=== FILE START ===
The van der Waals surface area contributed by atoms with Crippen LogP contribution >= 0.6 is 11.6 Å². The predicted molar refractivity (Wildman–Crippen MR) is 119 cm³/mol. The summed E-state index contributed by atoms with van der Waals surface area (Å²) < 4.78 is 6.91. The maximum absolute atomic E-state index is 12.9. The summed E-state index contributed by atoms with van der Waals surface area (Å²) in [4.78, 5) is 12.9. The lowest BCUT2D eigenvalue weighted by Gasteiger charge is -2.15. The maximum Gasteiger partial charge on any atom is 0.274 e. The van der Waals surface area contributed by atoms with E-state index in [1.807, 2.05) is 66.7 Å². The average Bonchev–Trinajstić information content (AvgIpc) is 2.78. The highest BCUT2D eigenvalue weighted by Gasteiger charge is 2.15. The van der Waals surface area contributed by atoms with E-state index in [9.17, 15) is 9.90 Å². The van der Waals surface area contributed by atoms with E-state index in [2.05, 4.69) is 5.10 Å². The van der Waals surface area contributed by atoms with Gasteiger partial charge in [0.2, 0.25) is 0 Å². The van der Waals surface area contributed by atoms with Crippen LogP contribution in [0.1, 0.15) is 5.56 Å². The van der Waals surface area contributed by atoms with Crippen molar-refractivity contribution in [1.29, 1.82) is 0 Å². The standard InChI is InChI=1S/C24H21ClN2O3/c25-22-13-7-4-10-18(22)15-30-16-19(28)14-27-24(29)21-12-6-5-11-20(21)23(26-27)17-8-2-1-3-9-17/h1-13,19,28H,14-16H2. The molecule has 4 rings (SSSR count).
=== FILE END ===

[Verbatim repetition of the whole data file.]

The van der Waals surface area contributed by atoms with Crippen LogP contribution >= 0.6 is 11.6 Å². The predicted molar refractivity (Wildman–Crippen MR) is 119 cm³/mol. The summed E-state index contributed by atoms with van der Waals surface area (Å²) < 4.78 is 6.91. The maximum absolute atomic E-state index is 12.9. The summed E-state index contributed by atoms with van der Waals surface area (Å²) in [4.78, 5) is 12.9. The lowest BCUT2D eigenvalue weighted by Gasteiger charge is -2.15. The maximum Gasteiger partial charge on any atom is 0.274 e. The van der Waals surface area contributed by atoms with E-state index in [1.807, 2.05) is 66.7 Å². The average Bonchev–Trinajstić information content (AvgIpc) is 2.78. The highest BCUT2D eigenvalue weighted by Gasteiger charge is 2.15. The van der Waals surface area contributed by atoms with E-state index in [9.17, 15) is 9.90 Å². The van der Waals surface area contributed by atoms with E-state index in [2.05, 4.69) is 5.10 Å². The van der Waals surface area contributed by atoms with Gasteiger partial charge in [0.2, 0.25) is 0 Å². The van der Waals surface area contributed by atoms with Crippen LogP contribution in [0.1, 0.15) is 5.56 Å². The van der Waals surface area contributed by atoms with Crippen molar-refractivity contribution in [1.29, 1.82) is 0 Å². The standard InChI is InChI=1S/C24H21ClN2O3/c25-22-13-7-4-10-18(22)15-30-16-19(28)14-27-24(29)21-12-6-5-11-20(21)23(26-27)17-8-2-1-3-9-17/h1-13,19,28H,14-16H2. The molecule has 4 rings (SSSR count).